Gender and the Politics of Female Infanticide and Prostitution Regulation
Michelle T. King. Between Birth and Death: Female Infanticide in Nineteenth-Century China. Stanford, CA: Stanford University Press, 2014. 264 pp. $50 (cloth/e-book).
Elizabeth J. Remick. Regulating Prostitution in China: Gender and Local Statebuilding, 1900-1937. Stanford, CA: Stanford University Press, 2014. 288 pp. $45 (cloth/e-book).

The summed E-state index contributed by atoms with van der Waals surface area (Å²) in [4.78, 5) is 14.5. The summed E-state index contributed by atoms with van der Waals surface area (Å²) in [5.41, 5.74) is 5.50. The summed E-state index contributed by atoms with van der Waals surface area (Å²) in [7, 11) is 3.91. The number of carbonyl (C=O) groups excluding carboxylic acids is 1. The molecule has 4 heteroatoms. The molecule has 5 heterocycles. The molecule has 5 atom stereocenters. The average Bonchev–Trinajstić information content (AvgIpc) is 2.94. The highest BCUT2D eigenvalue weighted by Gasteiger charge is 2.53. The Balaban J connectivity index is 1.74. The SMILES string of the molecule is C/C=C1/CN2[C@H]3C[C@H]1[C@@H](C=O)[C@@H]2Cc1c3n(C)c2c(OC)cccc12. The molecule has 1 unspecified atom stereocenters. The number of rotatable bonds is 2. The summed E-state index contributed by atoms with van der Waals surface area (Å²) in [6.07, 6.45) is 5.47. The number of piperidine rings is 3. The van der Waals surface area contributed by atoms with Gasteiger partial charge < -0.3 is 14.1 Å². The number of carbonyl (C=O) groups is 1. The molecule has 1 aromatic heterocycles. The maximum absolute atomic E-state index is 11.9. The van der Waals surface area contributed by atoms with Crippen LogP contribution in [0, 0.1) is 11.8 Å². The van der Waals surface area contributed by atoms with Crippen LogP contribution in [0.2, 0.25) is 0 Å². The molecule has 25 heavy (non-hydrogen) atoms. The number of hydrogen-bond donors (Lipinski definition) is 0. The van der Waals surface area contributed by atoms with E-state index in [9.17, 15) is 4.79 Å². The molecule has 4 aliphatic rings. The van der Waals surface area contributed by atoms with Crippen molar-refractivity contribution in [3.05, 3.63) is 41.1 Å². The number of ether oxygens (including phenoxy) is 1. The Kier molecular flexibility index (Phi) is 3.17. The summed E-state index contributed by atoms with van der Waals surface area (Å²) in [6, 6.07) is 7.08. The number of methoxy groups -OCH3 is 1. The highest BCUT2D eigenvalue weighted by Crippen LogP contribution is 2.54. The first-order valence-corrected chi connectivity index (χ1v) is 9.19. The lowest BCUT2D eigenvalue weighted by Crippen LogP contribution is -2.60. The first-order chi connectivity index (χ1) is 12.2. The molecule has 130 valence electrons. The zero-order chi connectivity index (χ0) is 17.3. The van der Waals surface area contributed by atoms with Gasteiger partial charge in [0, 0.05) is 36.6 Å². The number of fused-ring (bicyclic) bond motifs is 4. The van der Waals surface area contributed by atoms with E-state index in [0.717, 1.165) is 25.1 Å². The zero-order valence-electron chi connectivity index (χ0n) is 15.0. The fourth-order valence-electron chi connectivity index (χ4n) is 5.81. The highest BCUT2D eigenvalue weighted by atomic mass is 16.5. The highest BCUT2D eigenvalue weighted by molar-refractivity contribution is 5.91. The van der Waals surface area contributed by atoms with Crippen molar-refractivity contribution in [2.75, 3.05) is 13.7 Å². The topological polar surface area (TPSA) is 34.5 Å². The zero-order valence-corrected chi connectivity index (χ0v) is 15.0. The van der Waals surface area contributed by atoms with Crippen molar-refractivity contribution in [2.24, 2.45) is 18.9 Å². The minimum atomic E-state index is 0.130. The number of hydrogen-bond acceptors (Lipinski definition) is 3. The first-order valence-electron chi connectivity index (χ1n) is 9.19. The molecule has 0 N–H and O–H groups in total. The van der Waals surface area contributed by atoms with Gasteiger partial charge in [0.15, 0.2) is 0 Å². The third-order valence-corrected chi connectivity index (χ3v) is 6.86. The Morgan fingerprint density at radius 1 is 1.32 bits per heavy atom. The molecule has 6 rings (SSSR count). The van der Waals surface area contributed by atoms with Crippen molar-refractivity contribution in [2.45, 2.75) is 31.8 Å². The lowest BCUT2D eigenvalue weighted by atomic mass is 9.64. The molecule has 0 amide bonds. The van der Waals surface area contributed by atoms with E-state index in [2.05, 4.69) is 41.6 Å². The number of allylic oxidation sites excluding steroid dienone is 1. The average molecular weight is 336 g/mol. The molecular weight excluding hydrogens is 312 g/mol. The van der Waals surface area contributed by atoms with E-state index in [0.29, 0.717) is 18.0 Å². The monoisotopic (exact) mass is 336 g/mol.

The two works under review are both compelling historical studies that use gender as a category of analysis to make important contributions to our understanding of the construction of the modern Chinese state, the periodization of modern Chinese history, and the political and cultural significance of controlling the female body. While both books engage with gender as broadly construed, they adopt different approaches. Michelle King’s analysis focuses on discursive representations that took place, for the most part, outside the context of the state—what Confucian elites, foreign experts and missionaries, and Chinese nationalists wrote about female infanticide over the nineteenth and twentieth centuries. This discursive approach has been used before but rarely to such insightful effect. King’s research deepens our understanding of gender and imperialism in the nineteenth century by illustrating how imperialist notions of China as a backward and heathen place were constructed in part on dubious claims that identified female infanticide as an emblematically Chinese cultural practice. Elizabeth Remick’s gender analysis, in contrast, centers on the state institutions that were developed in the early 1900s to regulate prostitution, including tax policies, licensing fees, zoning regulations, medical examinations, and police supervision. Her study of the newly erected local and provincial government regulatory regimes is a pathbreaking demonstration of how the regulation of gender roles was at the heart of state-building efforts in early twentieth-century China....